The Secretary of State is right to say that that is the way in which the Prime Minister chooses to construct his phrase. The Prime Minister repeats it like a music hall line or a comedian's catch phrase. To those in the front line of British industry, it does not seem very funny, however. Industry has been suffering for a year. At the time of the Chancellor's first Budget, I warned of
a treble whammy on profits, investment and jobs in British manufacturing … the higher exchange rate, which throttles the prospects of exporters in continental markets; the higher interest rates which have already occurred—undoubtedly there will be more …—and higher taxes".—[Official Report, 4 July 1997; Vol. 297, c. 581.]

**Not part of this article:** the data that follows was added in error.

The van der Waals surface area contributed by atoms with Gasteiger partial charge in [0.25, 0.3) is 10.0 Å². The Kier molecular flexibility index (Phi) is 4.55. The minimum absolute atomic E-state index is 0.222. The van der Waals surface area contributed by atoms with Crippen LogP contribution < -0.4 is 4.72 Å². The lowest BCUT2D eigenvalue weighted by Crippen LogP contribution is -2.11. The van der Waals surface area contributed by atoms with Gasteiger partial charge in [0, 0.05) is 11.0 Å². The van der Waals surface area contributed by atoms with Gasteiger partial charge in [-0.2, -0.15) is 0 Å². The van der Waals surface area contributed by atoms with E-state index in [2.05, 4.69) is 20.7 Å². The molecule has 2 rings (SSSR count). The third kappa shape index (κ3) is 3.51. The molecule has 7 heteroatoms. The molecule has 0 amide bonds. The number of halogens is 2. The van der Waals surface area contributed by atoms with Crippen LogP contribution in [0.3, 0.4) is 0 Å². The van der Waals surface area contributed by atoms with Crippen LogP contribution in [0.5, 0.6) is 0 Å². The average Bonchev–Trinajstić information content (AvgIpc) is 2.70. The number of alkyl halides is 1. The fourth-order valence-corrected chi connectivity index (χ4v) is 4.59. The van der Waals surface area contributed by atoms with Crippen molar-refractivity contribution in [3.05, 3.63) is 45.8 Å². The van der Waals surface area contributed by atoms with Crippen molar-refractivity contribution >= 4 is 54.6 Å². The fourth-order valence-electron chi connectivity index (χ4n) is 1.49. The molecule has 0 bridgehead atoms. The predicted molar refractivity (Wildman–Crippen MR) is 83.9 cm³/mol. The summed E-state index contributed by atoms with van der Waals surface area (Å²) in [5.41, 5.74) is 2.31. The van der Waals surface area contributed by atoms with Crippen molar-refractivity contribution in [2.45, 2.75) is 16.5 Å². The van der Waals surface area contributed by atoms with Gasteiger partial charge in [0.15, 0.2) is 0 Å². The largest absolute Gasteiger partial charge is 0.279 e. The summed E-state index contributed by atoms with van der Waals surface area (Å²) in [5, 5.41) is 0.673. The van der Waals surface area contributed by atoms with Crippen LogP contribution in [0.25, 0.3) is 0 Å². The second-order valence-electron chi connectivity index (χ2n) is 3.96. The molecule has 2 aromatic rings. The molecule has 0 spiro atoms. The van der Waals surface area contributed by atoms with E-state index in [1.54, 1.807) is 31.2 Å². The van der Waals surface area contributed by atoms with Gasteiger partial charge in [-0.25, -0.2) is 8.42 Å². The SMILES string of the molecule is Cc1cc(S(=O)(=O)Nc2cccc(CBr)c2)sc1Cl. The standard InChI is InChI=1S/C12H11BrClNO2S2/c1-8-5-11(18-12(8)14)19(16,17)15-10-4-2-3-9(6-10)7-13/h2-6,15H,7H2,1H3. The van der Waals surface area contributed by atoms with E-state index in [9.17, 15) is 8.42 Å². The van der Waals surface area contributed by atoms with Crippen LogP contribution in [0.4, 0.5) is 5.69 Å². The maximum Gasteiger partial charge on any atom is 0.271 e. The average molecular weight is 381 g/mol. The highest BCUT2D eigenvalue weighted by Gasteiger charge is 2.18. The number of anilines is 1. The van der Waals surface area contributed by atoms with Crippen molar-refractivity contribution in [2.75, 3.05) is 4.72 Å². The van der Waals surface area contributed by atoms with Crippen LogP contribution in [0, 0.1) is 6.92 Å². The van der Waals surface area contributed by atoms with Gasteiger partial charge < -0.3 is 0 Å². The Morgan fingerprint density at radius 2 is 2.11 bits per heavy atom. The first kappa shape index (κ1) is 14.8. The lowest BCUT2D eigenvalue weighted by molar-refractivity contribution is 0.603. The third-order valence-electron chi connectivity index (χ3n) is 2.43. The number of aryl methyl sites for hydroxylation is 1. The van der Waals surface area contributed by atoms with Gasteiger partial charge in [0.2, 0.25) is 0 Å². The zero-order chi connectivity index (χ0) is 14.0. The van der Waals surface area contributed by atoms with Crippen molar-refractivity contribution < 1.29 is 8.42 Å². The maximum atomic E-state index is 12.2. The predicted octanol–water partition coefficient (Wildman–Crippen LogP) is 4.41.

As we know, there was more. If the Opposition could foresee all that in July 1997, why could not the Government? Why did they blunder and plunder on?
Was the Secretary of State for Trade and Industry persuaded to make today's silly statement, which had no new content, in order to delay the Budget debate beyond the normal time for the early evening news and because he did not wish to hear the truth about the plight of manufacturing? Did he also wish to delay the debate so long that I might have to be torn away to the shadow Cabinet, where my right hon. and hon. Friends are now? Or was the statement simply an unfortunate slip of his memory? Had he forgotten that all that he announced today had been announced many times before?
Why does the Secretary of State not care about the string of factory closures and industrial job losses that are being left in his wake? Why will he not come to the House to make a statement about what he intends to do about that? The real issue facing us is manufacturing collapse and factory closures, not the silly, trivial matters that the right hon. Gentleman chose to mention or policies that he has announced many times before.